by Ryland JAMES
Agence France Presse
Masterton, New Zealand (AFP)
In New Zealand’s close-knit shearing community, Joel Henare is regarded as a Lionel Messi, Tiger Woods or Jonah Lomu — a G.O.A.T in the sheep sheds.
Now 31, he first stepped into the bright lights of competitive shearing at the lambkin age of 12.
Henare has since notched 132 competition victories in wool handling — the high-speed art of separating off-cuts from a sheared fleece.
In his discipline, he is considered to be the best.
He begins his work with an artistic flick, spreading the matted fleece over a table, before expertly trimming, snipping and slicing unwanted parts in rapid succession.
Within 60 seconds, he is on to the next one.
Henare dominated the field at this month’s Golden Shears, a prestigious event that draws shearers and wool handlers from all over the world to Masterton, a provincial farming town with a population of 27,000.
After notching his ninth open wool handling title in a row, drenched in sweat and panting, Henare put his success down to hard work, discipline and quick thinking.
“You need to be fit in your body physically, but you also need to have the mental strength,” he told AFP.
“Consistency is key. You need to have your wits about you at all times.”
New Zealand, home to five million people and 25 million sheep, is one of the world’s main wool exporters, last year sending US$284 million worth overseas.
Rising farming costs and falling wool prices have seen national sheep figures dwindle from a high of 72 million in the 1980s.
Yet their specialised skills mean shearers and wool handlers remain in demand despite falling sheep numbers, Mark Barrowcliffe, president of New Zealand’s Shearing Contractors Association, told AFP.
“Shearing is facing many different challenges, including a labour shortage, so there will always be work for a well-trained wool handler or shearer,” he added.
Competitive shearing and wool handling is serious business in New Zealand, which even has a designated federation — Shearing Sports NZ — to oversee competitions.
– Passing the crown –
Professional shearers need dexterity and incredible stamina to clip hundreds of sheep — each weighing around 60 kilograms (132 pounds) — during a typical eight-hour working day.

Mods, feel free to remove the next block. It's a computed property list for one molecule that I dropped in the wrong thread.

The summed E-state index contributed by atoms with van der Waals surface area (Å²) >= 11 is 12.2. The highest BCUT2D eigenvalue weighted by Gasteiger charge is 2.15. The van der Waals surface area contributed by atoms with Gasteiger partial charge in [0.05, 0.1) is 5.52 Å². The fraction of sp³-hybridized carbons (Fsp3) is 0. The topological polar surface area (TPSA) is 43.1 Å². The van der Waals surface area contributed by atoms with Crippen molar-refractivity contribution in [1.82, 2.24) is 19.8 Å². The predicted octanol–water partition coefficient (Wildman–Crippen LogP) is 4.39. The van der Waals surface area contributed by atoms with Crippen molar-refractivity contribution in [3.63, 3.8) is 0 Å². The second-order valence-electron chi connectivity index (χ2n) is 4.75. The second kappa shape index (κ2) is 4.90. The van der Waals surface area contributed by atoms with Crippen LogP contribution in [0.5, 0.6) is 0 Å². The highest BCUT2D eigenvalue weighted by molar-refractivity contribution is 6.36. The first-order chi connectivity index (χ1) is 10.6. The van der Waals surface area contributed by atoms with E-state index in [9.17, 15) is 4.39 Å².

Wool handling also demands a well-organised approach, Henare said, “to do it properly every time, not just up on stage, but anywhere you go in the world”.
Golden Shears organisers paint Henare as “the Jonah Lomu of shearing sports” — invoking the storied legacy of the New Zealand rugby great.
But this Greatest of All Time quit full-time shearing work four years ago and now competes just as a hobby.
Techniques, tricks and tips on how to handle sheep and their wool are passed down through the generations in New Zealand’s sheep sheds, and Henare hails from a dynasty.
His grandmother was a champion wool handler on the plains of Otago. Two of his great uncles were shearers who competed in Golden Shears finals in the 1960s.
Already young pretenders to Henare’s status as a Golden Shears champion are emerging.
Among them are teen shearing sensation Reuben Alabaster, who broke the solo world record last December by shearing 746 sheep in eight hours.
Alabaster said he was often worn out at the end of a competition, “but you just push through if it’s a dream you’re chasing”.
“It’s amazing what your body can do,” he added.
Like Henare, the 19-year-old grew up around sheep sheds, learning his trade since childhood from family members such as cousin Sheree Alabaster — the 2008 wool handling world champion.
Shearing also comes down to training techniques.
“It’s all about positioning, some sheep sit better than others,” said the teenager.
“It’s a lot nicer for the sheep if you’re holding them right too.
“Some just have an attitude and don’t want to be shorn at all.
“Even the best shearers in the world still get kicked.”